Blog #16 – Food Blogsphere News

 “Nearly half of all meat and poultry sampled in a new study contained drug-resistant strains of Staphylococcus aureus, the type of bacteria that most commonly causes staph infections.

That’s the big news in this week’s food blogsphere (blogosphere, favored by Wikipedia, adds two more useless letters) and it’s even getting national coverage.  The staph infections can take many forms, from a minor rash to pneumonia or sepsis.

The researchers did not use a huge sample, but the news is still scary.  They analyzed 136 samples of beef, chicken, pork and turkey from 80 brands sold in 26 grocery stores in five cities: Los Angeles, Chicago, Fort Lauderdale, Fla., Flagstaff, Ariz., and Washington, D.C.

47% of the samples contained S. Aureus and of those bacteria, 52% were resistant to many antibiotics.  It’s not the handling of the meat after it’s slaughtered that’s the problem, it the meat itself.  The referenced report can be found at]

Experts say we can’t feed the world without commercial farming.  But are they feeding us or making us sick? There’s an epidemic of diabetes and obesity in the United States today, caused by the food we eat.   Capitalism was okay when it was largely decentralized and open.  Now it’s controlled by a narrow few who care only about money.  It’s all about greed.  Your local farmer cares about you and his land, because he depends on you and his land.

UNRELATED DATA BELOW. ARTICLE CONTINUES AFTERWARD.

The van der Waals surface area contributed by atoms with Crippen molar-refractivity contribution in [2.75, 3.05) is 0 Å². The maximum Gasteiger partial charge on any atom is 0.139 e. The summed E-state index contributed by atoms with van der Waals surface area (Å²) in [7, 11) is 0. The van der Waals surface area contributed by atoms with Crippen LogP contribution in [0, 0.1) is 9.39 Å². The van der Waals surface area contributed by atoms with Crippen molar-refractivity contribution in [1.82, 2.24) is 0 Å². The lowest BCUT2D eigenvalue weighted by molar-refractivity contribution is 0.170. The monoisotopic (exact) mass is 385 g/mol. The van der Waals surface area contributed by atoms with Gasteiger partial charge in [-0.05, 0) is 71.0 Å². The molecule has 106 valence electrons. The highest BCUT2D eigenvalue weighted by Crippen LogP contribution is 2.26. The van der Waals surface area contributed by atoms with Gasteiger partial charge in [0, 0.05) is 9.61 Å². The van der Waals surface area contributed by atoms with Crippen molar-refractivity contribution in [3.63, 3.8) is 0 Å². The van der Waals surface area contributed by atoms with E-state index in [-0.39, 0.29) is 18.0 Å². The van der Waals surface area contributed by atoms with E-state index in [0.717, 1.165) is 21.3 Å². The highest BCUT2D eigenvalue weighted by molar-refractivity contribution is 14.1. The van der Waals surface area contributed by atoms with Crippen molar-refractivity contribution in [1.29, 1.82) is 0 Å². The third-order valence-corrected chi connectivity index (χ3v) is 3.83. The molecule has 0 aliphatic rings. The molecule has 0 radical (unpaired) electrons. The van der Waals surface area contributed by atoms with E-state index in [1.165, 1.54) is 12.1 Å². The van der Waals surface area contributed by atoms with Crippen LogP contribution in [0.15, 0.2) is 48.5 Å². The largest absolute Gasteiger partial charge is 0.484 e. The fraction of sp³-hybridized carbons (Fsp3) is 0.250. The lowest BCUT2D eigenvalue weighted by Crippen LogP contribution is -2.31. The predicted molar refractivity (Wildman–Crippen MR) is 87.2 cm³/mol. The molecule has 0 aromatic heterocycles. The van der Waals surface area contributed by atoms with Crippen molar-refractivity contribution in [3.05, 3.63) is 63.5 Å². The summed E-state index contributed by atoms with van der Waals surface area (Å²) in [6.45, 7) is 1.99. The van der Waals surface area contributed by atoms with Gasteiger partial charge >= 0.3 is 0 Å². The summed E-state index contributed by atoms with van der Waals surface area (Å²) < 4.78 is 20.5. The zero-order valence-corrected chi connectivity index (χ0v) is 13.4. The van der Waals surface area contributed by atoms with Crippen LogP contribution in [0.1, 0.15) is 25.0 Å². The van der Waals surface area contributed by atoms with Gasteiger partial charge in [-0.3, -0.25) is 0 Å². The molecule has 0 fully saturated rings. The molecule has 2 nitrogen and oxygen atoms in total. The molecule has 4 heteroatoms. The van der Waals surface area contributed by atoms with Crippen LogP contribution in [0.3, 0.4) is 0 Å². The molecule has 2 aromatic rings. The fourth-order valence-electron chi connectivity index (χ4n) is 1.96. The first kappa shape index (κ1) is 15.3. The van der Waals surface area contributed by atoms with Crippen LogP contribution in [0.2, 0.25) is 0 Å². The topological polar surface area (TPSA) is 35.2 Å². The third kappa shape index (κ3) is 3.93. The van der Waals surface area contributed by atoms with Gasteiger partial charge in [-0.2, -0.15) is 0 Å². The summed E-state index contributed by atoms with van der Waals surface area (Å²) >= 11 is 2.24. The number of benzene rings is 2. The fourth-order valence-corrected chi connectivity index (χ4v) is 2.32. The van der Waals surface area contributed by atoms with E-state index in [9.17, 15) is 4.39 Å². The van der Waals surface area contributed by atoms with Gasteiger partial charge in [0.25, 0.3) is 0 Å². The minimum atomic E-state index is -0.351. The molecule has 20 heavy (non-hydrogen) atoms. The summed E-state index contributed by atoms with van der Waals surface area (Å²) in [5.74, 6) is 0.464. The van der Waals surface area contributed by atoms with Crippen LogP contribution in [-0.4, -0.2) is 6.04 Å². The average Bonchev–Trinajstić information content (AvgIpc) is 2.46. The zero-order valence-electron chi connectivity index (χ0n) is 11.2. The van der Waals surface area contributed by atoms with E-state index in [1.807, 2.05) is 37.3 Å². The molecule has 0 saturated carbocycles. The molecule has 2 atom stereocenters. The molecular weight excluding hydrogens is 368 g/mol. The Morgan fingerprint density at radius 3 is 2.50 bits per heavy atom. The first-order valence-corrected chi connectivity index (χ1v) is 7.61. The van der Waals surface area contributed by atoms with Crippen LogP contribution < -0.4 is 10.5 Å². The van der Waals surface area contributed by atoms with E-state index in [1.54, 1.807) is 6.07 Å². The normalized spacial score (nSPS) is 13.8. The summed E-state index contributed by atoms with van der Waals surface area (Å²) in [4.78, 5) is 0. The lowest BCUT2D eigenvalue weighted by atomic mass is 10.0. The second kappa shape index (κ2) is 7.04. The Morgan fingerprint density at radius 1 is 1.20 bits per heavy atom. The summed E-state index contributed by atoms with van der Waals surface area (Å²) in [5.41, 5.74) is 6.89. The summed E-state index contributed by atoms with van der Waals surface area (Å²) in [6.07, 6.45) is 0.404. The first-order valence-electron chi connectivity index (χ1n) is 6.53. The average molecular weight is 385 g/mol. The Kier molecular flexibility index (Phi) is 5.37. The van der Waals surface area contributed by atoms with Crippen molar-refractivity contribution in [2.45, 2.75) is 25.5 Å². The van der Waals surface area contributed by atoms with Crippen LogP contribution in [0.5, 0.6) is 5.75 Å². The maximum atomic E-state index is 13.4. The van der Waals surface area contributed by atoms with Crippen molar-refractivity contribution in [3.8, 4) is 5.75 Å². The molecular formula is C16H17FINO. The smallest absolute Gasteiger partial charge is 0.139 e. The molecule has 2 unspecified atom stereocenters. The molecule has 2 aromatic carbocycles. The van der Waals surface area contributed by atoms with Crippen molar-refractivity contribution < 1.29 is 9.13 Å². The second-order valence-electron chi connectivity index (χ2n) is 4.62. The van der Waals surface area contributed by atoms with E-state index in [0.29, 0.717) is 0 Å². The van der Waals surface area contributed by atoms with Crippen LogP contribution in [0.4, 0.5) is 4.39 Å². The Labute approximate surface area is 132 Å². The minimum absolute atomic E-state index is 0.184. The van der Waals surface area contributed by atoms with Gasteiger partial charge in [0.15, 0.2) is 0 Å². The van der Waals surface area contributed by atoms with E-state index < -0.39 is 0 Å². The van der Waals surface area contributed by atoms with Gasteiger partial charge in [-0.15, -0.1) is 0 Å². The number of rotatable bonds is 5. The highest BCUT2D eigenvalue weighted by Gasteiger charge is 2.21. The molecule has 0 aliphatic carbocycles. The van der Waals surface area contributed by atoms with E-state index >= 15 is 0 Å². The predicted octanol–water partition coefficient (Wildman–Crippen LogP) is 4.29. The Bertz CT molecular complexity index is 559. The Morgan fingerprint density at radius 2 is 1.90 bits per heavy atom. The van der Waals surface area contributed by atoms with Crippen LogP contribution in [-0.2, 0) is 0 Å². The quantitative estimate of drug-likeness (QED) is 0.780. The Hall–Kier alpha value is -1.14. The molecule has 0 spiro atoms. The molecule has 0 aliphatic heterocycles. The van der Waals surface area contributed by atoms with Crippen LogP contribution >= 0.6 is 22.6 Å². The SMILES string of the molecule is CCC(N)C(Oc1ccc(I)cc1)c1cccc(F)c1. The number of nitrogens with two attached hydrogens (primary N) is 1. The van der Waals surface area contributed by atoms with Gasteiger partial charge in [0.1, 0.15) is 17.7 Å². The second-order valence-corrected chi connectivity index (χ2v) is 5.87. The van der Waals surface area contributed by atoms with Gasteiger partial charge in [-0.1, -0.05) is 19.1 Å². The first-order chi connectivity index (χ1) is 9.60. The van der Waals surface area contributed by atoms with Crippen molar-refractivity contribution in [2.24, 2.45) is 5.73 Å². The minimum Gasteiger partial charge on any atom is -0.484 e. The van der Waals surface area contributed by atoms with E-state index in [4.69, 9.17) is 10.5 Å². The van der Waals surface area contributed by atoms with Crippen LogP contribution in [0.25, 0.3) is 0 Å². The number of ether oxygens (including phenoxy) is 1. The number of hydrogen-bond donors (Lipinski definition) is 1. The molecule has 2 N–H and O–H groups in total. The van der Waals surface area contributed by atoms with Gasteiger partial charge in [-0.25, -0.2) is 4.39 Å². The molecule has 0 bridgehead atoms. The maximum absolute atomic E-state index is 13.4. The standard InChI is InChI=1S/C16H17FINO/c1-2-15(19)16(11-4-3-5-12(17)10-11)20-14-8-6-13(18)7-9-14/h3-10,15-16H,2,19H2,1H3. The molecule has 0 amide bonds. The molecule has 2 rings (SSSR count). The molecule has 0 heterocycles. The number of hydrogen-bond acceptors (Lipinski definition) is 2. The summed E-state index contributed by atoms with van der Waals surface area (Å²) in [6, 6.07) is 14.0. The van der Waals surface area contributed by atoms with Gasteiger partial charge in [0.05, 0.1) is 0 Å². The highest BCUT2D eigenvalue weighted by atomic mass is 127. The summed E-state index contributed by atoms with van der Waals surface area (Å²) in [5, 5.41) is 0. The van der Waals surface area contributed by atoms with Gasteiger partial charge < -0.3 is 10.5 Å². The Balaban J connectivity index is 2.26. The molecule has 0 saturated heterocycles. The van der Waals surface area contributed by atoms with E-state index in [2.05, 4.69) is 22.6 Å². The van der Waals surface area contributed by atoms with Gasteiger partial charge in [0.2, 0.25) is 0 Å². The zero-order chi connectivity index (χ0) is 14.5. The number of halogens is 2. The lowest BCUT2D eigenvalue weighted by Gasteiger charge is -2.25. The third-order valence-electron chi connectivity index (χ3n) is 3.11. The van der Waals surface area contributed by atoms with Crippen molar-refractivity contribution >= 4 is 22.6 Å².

Local farmers have a hard time competing with commercial giants in part because of laws passed to exclude them from competition, such as requiring every slaughter house to have a separate bathroom for government inspectors; such as high licensing fees for people selling local food. With that in mind, here’s another story going around in the food blogsphere this week.

The Maine town of Sedgwick unanimously passed an ordinance giving its citizens the right “to produce, process, sell, purchase, and consume local foods of their choosing.”  This includes raw milk, locally slaughtered meats, and just about anything else you can imagine.   You can find more information in a great blog called Food Renegad.

There’s also an underground food market movement in the United States today.  It began in San Francisco, of course, but has now spread to places like Atlanta and Washington DC.  Local chefs, farmers and food processors, along with amateurs, get together to share all kinds of local food and food dishes. They do it without government licensing and health inspectors, by forming private clubs (membership is free).  The New York Times had an article last week.  Here’s the link, but you may have to pay to read the article.

The next underground market in Washington will be on May 21st. I plan to go.  More information can be found at GreyDC

About Christopher Koch

Christopher Koch is a journalist and filmmaker who is now teaching at Montgomery Community College
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